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Application of GIS in the EIA Process

The application of Geographic Information Systems (GIS) in the Environmental Impact Assessment (EIA) process has gained substantial momentum over the past few years. Even so, the misconception exists that GIS involves mapping only, and many companies are still unaware of the robust solutions and cost savings this tool has to offer, when correctly implemented.

The SRK Natal team has been at the forefront of developing the applied specialist skills required to integrate the use of GIS as a spatial information, decision-making tool in EIAs internationally. The focus here is on applied integration, as it requires the person undertaking the analysis to understand the project, the potential environmental issues associated with it, and how the GIS can assist in obtaining the desired results. Accessibility to good quality, up-to-date spatial information has improved significantly and data is becoming more accurate. Inferior quality spatial data still exists, however, and it is essential that the GIS user is familiar with the quality of the spatial data prior to use.

Environmental consultants agree that analyzing developments in their spatial context during the initial stages of the EIA process, in fact, expedites the identification of potential aspects and impacts that may have to be assessed while the process goes on. Potential risk factors may be identified upfront and presented to the client to assess the viability of proceeding with the project. This approach reduces timeframes and usually presents the client with a cost saving.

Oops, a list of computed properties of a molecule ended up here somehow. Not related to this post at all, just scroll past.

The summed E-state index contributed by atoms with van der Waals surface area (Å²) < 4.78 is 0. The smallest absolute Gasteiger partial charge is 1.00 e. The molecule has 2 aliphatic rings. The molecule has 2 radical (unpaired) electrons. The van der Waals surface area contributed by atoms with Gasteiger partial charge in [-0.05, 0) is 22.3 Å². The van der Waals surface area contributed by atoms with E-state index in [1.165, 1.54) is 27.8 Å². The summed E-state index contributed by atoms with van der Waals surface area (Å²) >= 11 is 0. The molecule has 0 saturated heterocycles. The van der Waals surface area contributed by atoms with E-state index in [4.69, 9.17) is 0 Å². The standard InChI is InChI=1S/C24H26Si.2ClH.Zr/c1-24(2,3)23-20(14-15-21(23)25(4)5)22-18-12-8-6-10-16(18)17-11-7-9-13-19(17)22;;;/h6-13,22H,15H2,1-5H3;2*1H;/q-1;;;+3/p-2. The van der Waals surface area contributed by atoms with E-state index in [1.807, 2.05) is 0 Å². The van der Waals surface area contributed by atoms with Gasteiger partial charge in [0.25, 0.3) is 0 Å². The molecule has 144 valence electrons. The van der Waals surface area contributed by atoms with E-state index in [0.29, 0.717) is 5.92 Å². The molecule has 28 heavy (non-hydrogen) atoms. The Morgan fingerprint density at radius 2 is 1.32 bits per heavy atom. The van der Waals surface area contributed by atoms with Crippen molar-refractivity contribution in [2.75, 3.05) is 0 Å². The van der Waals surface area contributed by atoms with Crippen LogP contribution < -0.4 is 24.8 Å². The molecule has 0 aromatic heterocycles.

In addition to identifying and analyzing potential impacts, a GIS is also a powerful spatial planning tool. For example, a GIS is often used to identify sites suitable for establishing cemeteries and waste disposal facilities. Overlaying several spatial datasets (soil type, vegetation, ground and surface water, geology etc.), with specific assessment criteria for each, can produce a map indicating suitable and unsuitable areas. SRK is currently undertaking a similar exercise identifying potential corridors suitable for establishing a 250-kilometer section of powerline on the Makhathini Flats in northern KwaZulu-Natal. The powerline will traverse areas of pristine and highly protected sand forest species. In this instance a GIS is being used to calculate the shortest possible route, taking into consideration the environmental issues in the area. This method has already led to time savings on the project and has achieved a significant cost saving for the client.

SRK uses GIS applications in nearly all specialist studies ranging from air quality to wetland delineation as an integral part of the EIA process. In particular, the SRK Natal office has continued to develop Visual Impact Assessments (VIAs) for the past five years.

The use of GIS in EIAs will continue to evolve as dealing with global warming becomes a worldwide priority. In future, even more careful spatial planning will be required to meet the requirements of authorities and governments and to ensure sustainable development.

Wouter Jordaan:

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